Now that it’s December, you’re probably setting aside time to hole up in your office and write end of year reviews for your direct reports. If you’re like 99% of the world, this gives you massive anxiety. Having direct, frank conversations with even your top performers can be a stressful endeavor. Read on for some tips on how to structure the conversation and how to make this a better experience next year.
Where do I even start?
Your performance reviews probably start out with an awkward line – “You’re here so we can talk about what went well this year and what … uhh… could use some work?” Then you launch into a laundry list of generic strengths and weaknesses for the employee. He or she is really good at attention to detail, but she should get more involved in company committees, or should practice delegating and managing up. Sound familiar?
The conversation about strengths and weaknesses is incredibly important, since “performance reviews are rarely or never ‘open, honest and meaningful,’ according to a majority (58 percent) of U.S. and Canadian executives, managers and employees.”1 If the feedback you deliver could be communicated in an emailed list, you’re missing a key opportunity to put employees’ skills in the context of tangible moments from the year.
The best way to tie strengths and weaknesses to actions is to give consistent feedback throughout the year. If you’re thinking, “That would be nice, but it’s December and I have four days and I’mfreakingoutrightnow,” don’t lose hope! Reach out to employees and ask them to come to the meeting with 6 examples of major projects or turning points in their career from the last year. The events can be examples of successes or failures, but should be very specific. Prepare a similar list for the employee to compare the importance of events for each of you.
Having your employees’ input on these major events helps you understand what they think is important, and also gives you specific examples you can refer to during your conversation about strengths and weaknesses. Your employees will feel like their big moments were appreciated, and will be better able to see how their strengths and weaknesses tie into their day-to-day work.
For example, let’s say Johanna is a really strong analytical thinker, but needs some help when it comes to the big picture. If you sit her down for an hour and talk to her about common practices of big thinkers, for the next week she’s going to think about the bigger picture. Pretty soon, though, she’ll be back to her natural tendencies and all of your preparation and worrying will have been for nothing.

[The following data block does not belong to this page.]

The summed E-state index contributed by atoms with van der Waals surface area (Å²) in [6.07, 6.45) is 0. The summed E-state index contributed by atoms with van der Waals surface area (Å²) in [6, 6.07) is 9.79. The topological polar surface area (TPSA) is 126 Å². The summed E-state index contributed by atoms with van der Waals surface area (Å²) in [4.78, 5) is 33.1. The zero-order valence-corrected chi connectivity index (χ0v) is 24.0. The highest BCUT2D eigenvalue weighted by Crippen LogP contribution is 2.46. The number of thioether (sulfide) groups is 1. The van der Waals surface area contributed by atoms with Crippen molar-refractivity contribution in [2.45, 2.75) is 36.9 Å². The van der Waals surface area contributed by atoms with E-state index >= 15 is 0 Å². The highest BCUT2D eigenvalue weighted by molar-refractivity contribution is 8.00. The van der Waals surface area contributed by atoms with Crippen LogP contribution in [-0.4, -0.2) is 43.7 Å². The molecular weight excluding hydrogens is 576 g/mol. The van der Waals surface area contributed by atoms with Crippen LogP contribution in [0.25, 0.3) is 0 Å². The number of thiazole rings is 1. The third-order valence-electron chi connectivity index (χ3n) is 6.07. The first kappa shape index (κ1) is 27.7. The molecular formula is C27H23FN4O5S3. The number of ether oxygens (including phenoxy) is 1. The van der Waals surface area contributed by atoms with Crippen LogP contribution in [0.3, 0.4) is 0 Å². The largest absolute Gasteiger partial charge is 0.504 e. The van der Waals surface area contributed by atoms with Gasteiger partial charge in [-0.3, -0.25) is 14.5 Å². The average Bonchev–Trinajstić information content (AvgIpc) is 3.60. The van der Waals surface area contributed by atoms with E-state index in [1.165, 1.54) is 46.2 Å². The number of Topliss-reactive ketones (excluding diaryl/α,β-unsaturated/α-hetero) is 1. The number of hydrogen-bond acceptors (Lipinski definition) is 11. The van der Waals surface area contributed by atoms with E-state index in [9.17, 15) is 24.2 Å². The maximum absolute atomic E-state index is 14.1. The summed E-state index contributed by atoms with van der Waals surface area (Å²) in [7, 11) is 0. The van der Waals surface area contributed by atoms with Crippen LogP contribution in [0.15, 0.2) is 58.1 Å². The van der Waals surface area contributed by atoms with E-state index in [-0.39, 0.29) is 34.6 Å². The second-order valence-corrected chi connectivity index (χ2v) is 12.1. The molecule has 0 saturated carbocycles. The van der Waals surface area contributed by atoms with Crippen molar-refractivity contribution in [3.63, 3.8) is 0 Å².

If you have Johanna think about 6 big events from the past performance year and give her an example of how big picture thinking could have made one of those projects even better, she will retain that information longer as she now has a relatable experience to draw upon. The next time a similar opportunity crops up in a new project, she’s much more likely to remember and think about the feedback and suggestions you provided.
Give your employees the opportunity to be involved in the review process and attach the feedback to projects they’ve chosen. Each person will feel like their strengths and weaknesses matter to their day to day work, and will be more likely to adapt their work to reflect growth in their weaker areas.
Will I ever be able to give only good reviews?
This is every manager’s dream. How can I get all of my employees to be so awesome that I never have a poor performer? You might not ever get to that point, but you can definitely decrease the number of mediocre reviews you have to give each year by focusing on where it all starts — your hiring pool.
Dropbox is an awesome example of how an intense focus on hiring the right candidate can create an atmosphere where everyone is a top performer. In their hiring process, the goal is to pick people who they know can directly contribute to the all-star team they’ve already created. There are VERY few bad apples at Dropbox, and they’re striving to keep it that way. The video below describes how Dropbox built the team that turns heads and consistently gets comments on how wonderful the product they’ve created is.
If you want to create a team that will have you looking forward to performance review season instead of dreading it, take notes from the Dropbox puppets, who can still program without opposable thumbs. Now that’s impressive.
This season, don’t hide in your office from your employees. Engage your employees in the performance review process to inspire change and growth. Couple this with a focus on hiring the right people, and next year around this time you’ll be excited to sit down and chat with all of your employees about how awesome they are!
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